More DW Blogs DW.COM

Adventure Sports

with Stefan Nestler

Bad luck for Siegrist and Schild on Shiva

The 6,142-meter-high Shiva in northern India

Shiva has rough edges. On the one hand he is the god of creation for the Hindus. But he is also feared for the fact that he smashes everything to bits, if he is in a real peeve. The same applies to the 6,142 meter-high mountain of the same name in the northern Indian state of Himachal Pradesh. Sometimes Shiva attracts the world’s best climbers with its steep walls and beautiful shape, then again it is unruly – as the Swiss climbers Stephan Siegrist and Jonas Schild as well as their photographer Dominic Fischer had to experience this fall. Siegrist, aged 45, and the 26-year-old Schild had actually planned to climb the North Face of the mountain. But somehow everything went wrong.

At a snail’s pace

Lots of snow

First, the Indian kitchen team that had traveled ahead erroneously set up the base camp on the south side of Shiva instead of the north side. The climbers lost time because they had to go around the mountain to get to the foot of the Shiva North Face. Then the weather changed. For days it snowed down to 2,500 meters above sea level. “We were stuck,” writes Stephan Siegrist. “Through 60 centimeters of fresh snow we finally reached a place at 3,900 meters on 26 September, suitable for a base camp.” Two days later they started to the foot of the wall. “Partially sinking down to the hip, we fought like snails towards the foot of the North Pillar. Without backpacks we reached an altitude of 5,000 meters on the same day, crossing below a serac. We felt good.” But again it began to snow. For days. Avalanches swept down into the valley.

“Senseless, dangerous, fun-free”

Stephan Siegrist climbing a crack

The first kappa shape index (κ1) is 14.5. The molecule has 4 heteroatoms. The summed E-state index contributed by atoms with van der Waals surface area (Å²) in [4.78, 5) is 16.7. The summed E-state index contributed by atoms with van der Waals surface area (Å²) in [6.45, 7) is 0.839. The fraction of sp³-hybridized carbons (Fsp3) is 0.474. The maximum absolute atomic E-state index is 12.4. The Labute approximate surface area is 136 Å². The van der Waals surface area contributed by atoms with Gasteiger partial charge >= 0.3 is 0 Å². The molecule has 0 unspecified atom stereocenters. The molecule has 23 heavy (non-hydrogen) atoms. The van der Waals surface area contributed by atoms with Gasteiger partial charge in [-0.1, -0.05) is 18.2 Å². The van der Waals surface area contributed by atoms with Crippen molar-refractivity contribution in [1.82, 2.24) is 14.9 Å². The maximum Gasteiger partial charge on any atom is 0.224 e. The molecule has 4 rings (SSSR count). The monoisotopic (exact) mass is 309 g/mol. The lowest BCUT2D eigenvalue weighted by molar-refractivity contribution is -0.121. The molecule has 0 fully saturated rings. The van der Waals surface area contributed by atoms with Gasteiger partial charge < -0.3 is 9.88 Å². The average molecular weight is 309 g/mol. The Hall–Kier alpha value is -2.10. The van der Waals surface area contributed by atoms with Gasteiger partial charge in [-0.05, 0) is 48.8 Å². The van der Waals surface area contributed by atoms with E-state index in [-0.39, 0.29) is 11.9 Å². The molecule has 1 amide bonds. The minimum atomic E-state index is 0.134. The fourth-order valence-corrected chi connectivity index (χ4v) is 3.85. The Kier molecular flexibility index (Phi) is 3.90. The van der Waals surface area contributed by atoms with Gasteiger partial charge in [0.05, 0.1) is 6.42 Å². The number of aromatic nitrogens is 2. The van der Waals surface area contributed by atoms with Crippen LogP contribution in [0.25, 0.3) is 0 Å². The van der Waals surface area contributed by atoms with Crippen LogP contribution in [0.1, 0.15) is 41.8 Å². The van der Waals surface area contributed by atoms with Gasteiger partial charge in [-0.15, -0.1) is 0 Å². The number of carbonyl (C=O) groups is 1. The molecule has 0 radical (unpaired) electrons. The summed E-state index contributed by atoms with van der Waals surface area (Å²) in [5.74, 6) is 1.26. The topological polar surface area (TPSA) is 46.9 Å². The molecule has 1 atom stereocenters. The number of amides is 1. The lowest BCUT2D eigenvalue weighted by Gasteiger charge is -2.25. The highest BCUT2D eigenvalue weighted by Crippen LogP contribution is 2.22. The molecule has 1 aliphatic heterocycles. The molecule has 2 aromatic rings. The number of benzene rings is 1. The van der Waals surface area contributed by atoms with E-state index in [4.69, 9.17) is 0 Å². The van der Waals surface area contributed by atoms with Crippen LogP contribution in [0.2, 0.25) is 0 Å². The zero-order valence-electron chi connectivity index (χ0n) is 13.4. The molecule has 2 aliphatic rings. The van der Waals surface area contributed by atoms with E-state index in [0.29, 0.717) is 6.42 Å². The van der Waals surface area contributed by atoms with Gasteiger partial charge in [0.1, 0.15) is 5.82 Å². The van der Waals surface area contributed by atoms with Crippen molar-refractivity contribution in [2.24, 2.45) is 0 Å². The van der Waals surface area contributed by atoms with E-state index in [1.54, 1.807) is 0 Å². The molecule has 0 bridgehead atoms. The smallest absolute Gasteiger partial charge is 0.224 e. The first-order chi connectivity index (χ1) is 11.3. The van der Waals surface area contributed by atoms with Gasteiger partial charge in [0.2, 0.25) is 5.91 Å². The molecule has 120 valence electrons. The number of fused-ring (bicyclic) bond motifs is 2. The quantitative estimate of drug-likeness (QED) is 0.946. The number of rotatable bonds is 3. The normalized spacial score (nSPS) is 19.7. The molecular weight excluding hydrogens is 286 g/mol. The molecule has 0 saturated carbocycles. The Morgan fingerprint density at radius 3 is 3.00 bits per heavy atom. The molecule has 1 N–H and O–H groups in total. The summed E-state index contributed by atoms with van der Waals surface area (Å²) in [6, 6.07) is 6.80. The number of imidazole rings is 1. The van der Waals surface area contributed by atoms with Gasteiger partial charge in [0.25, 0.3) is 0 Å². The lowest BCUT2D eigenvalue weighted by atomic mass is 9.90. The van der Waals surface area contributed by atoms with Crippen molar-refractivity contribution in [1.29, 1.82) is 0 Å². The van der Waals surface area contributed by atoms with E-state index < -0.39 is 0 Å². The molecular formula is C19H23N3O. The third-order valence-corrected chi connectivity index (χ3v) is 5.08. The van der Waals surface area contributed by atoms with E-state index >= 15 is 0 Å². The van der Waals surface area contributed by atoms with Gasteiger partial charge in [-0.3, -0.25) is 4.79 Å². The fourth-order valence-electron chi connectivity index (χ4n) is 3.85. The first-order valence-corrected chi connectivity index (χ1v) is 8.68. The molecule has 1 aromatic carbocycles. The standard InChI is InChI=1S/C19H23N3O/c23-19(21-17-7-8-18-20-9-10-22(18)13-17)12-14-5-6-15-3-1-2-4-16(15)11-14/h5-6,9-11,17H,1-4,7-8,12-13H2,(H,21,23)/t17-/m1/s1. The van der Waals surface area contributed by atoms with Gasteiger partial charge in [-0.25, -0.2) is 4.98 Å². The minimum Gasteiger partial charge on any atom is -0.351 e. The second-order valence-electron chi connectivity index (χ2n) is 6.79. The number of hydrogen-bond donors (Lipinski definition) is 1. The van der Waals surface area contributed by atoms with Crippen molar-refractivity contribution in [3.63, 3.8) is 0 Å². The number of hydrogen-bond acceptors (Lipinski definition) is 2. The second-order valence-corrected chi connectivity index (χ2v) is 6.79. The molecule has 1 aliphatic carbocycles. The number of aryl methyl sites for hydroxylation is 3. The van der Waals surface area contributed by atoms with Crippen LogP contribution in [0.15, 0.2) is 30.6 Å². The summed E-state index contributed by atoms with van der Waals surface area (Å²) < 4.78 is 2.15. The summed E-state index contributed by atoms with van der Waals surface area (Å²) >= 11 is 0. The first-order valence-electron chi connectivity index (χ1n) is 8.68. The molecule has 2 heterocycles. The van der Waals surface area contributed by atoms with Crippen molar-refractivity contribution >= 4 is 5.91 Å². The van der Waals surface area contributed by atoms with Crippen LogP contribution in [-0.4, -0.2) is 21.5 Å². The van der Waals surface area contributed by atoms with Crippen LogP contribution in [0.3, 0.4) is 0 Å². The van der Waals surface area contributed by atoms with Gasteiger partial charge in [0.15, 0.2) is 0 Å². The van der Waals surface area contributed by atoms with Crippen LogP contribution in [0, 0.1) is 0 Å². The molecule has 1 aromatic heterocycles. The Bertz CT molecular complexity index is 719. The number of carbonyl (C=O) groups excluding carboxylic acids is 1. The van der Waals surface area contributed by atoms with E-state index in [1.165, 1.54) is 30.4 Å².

The conditions on the mountain worsened daily, reports Stephan. Finally the team pulled the rip cord and gave up their plan to climb the North Face of Shiva. “With the amount of fresh snow, it would have been anything but climbing, a senseless, dangerous digging in the snow without any fun,” says Siegrist. The trio started another attempt in the direction of the still unclimbed Shiva West Ridge, but the same picture over there: “Again we sank into the deep snow. For the next two hours we slowly dug our way forward until it became clear that it was senseless here as well. It was frustrating.” The Swiss broke down their tents. At the end of the expedition there was still a little consolation. In the lower Jobri-Nala valley, Jonas Schild mastered a 20-meter-long finger-wide crack on an overhanging wall (which he rated as grade 8a+ on the French difficulty scale). “I think it’s the hardest crack climb in India right now,” Jonas writes on Facebook.

Piolet d’Or 2013 for Shiva route by Fowler and Rampsten

Shiva, which was so stubborn this fall, was first climbed in 1988 by a Japanese women’s expedition from the south via an easier route. The team also included Junko Tabei, the first woman to climb Mount Everest. In November 2012, the two British Mick Fowler and Paul Ramsden mastered the extremely difficult Northeast Ridge of Shiva. In 2013, they were awarded the Piolet d’Or, the “Oscar of the Climbers”, for this amazing climb.


13. November 2018 | 16:56